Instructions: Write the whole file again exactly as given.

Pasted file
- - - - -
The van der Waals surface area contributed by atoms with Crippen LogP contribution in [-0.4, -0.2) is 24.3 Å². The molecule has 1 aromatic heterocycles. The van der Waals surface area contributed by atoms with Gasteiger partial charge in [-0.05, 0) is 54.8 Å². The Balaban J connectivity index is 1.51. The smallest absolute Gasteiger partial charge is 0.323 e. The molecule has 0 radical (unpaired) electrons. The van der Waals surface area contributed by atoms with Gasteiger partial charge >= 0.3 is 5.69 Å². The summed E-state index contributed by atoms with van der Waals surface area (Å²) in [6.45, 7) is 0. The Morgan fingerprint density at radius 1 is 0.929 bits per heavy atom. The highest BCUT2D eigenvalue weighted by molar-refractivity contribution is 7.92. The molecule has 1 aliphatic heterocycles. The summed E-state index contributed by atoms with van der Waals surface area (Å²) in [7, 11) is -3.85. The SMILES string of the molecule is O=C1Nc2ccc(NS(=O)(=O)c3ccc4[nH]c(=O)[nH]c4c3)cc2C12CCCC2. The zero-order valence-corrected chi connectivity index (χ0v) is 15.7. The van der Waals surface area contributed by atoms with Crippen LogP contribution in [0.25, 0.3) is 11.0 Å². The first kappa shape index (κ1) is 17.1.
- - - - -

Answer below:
The van der Waals surface area contributed by atoms with Crippen LogP contribution in [-0.4, -0.2) is 24.3 Å². The molecule has 1 aromatic heterocycles. The van der Waals surface area contributed by atoms with Gasteiger partial charge in [-0.05, 0) is 54.8 Å². The Balaban J connectivity index is 1.51. The smallest absolute Gasteiger partial charge is 0.323 e. The molecule has 0 radical (unpaired) electrons. The van der Waals surface area contributed by atoms with Gasteiger partial charge >= 0.3 is 5.69 Å². The summed E-state index contributed by atoms with van der Waals surface area (Å²) in [6.45, 7) is 0. The Morgan fingerprint density at radius 1 is 0.929 bits per heavy atom. The highest BCUT2D eigenvalue weighted by molar-refractivity contribution is 7.92. The molecule has 1 aliphatic heterocycles. The summed E-state index contributed by atoms with van der Waals surface area (Å²) in [7, 11) is -3.85. The SMILES string of the molecule is O=C1Nc2ccc(NS(=O)(=O)c3ccc4[nH]c(=O)[nH]c4c3)cc2C12CCCC2. The zero-order valence-corrected chi connectivity index (χ0v) is 15.7. The van der Waals surface area contributed by atoms with Crippen LogP contribution in [0.25, 0.3) is 11.0 Å². The first kappa shape index (κ1) is 17.1.